Howard Owens is a digital media pioneer. He started publishing local news online in 1995 when very few local news outlets had web sites. The header image on the site depicts the film camera he used early in his career and the press pass from his year on the staff of the Carlsbad Journal. For more on Howard's professional background, read his LinkedIn profile.
HowardOwens.com is the personal web site of Howard Owens and covers his range of interests -- political localism and libertarianism, music and personal interests, as well as his professional interests.
Howard is currently publisher of The Batavian and lives in Batavia, N.Y.
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- Pamela Lagahid on IFRA launches second vertical search engine for media
- kapiyo on My new Nikon F4
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Monthly Archives: August 2010
I’ve always been interested in photography, but when I had a good SLR I couldn’t afford much in the way of film or developing. Then, when digital came along, I couldn’t afford, nor justify, anything but a point-and-shot camera.
In running The Batavian, I realized that with no photography staff, the "reporter armed with nothing more than a point-and-shot" just wouldn’t cut it. There are some photo assignments that can only be handled by a quality SLR camera.
So I bought a Nikon D90.
This immediately led to an improvement in my photography, which led to a lot of positive reader feedback, which encouraged me even more to take photography more seriously.
I’m very pleased the the ongoing positive feedback I get from friends, family and readers for the pictures I’ve been taking.
I don’t know where a serious interest in photography will take me, but I keep pursuing it.
This has led me to set up a photoblog: VuFindr.com.
If you’ve ever tried to register for the site and were not successful the reason is: ever since I moved howardowens.com to the current hosting service, e-mail hasn’t works, so there are no e-mail notifications going out for registration.
Also, I get a tremendous number of spammers trying to sign up for accounts. This leads me to (combined with how busy I am running The Batavian) not to ever look at the new account list.
So, if you have a registration pending: e-mail me and I’ll approve it (if I believe you registered with your real first name and last name). And in the future, new registrants will be asked to contact me via e-mail to request account approval.
I’m at gmail and the username is howardowens (humans will know how to turn that into an e-mail address).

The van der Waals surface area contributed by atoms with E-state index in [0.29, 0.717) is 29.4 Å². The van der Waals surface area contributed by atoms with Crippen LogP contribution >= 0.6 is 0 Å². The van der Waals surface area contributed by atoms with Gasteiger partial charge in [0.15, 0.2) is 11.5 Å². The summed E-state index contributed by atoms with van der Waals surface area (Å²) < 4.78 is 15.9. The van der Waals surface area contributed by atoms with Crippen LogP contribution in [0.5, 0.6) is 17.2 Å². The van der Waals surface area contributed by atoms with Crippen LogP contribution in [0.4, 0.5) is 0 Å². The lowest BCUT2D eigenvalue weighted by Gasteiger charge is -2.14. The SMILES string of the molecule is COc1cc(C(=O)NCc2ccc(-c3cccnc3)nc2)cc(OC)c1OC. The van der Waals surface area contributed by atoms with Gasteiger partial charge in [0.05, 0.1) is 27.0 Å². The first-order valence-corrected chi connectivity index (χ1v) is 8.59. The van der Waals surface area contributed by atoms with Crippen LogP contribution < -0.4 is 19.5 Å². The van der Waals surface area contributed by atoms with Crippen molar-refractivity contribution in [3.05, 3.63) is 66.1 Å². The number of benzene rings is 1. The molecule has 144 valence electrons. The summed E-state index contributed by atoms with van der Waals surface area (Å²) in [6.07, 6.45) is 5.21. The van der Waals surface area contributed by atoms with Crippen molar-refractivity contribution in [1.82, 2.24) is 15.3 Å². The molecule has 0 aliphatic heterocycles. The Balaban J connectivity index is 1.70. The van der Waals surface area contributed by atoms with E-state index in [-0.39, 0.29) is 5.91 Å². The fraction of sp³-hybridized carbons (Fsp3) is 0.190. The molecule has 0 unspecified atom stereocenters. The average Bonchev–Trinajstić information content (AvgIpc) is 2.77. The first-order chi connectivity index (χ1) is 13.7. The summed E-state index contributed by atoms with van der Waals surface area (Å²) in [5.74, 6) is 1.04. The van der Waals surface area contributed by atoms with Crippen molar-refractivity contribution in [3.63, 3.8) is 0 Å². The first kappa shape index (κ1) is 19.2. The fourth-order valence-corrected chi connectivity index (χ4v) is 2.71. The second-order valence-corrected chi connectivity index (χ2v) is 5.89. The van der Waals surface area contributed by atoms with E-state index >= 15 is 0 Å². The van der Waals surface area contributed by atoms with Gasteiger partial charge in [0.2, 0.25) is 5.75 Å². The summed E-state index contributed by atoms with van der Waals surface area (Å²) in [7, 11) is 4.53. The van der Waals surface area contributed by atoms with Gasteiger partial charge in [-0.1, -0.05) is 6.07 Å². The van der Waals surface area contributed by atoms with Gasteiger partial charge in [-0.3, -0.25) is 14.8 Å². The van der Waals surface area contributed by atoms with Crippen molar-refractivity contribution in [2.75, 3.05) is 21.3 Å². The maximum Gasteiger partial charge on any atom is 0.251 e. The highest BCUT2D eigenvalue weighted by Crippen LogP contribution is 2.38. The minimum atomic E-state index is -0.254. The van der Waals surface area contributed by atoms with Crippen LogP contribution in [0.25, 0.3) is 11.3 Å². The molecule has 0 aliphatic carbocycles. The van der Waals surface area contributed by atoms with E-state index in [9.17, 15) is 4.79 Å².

I’m feeling a little inspired by this post from Leo Laporte to turn away from social networking sites and post a little more here. If that happens you can expect a mix of subject matter, from the more personal stuff I would most likely share on Facebook, to more profession oriented stuff I generally saved for Twitter.
Right now, I’m not thinking of dropping either service (twitter is how I get most of my profession’s news these days), but I’d like to do a little more with this blog.
Bottom line is: People in the business who expect nothing from me but profession related posts will be disappointed.
The newspaper in the town of my birth, San Diego, has launched a redesign.
The redesign features fewer stories on the front page, more space for graphics and the name plate has been changed to the snappier "U-T" rather than the apparently more cumbersome "Union-Tribune." The amount of actual news on the front page has been greatly reduced (and if you compare it to a San Diego Union or Evening Tribune front page of 1971, tremendously reduced).
While the redesign story says the U-T is recommitting to watchdog journalism and more in-depth coverage, everything else screams "we want to be the web in print."
The trend of snappier, more graphic printed newspapers began decades ago, but I continue to maintain that it’s no coincidence that as newspapers have moved toward trying to be more like magazines, or now, the web, readership has declined.
There is lot of reasons for readership declines, but what I don’t get is: Why did newspapers stopped trying to be a newspaper.
A newspaper is about black and white first and foremost: headlines and words.
Newsprint is a writer’s medium, punctuated and enhanced by exceptional black and white photography.
The effort to move newspapers toward color and fewer words has been destructive to the greatest value proposition of a newspaper: To be a product that thoughtful people spend time with. The endless chasing of "time-starved readers" has done nothing more than alienate core subscribers. And I also believe created a product that is even less interesting to younger generation of readers.
This remains one of my pet peeves.
I love the web. I think it has great, great strengths as a news delivery platform, and news organizations need to figure out how to more effectively deliver news online, but at the same time, publishers need to stop investing in splashy redesigns and instead invest in good, quality print journalism.
The way to fight print circulation declines isn’t to move away from good print journalism, but to embrace what makes print a great platform for great journalism.
My advice to publishers: Embrace the web as the web; celebrate print as print. Don’t try to transfer one mindset on the other.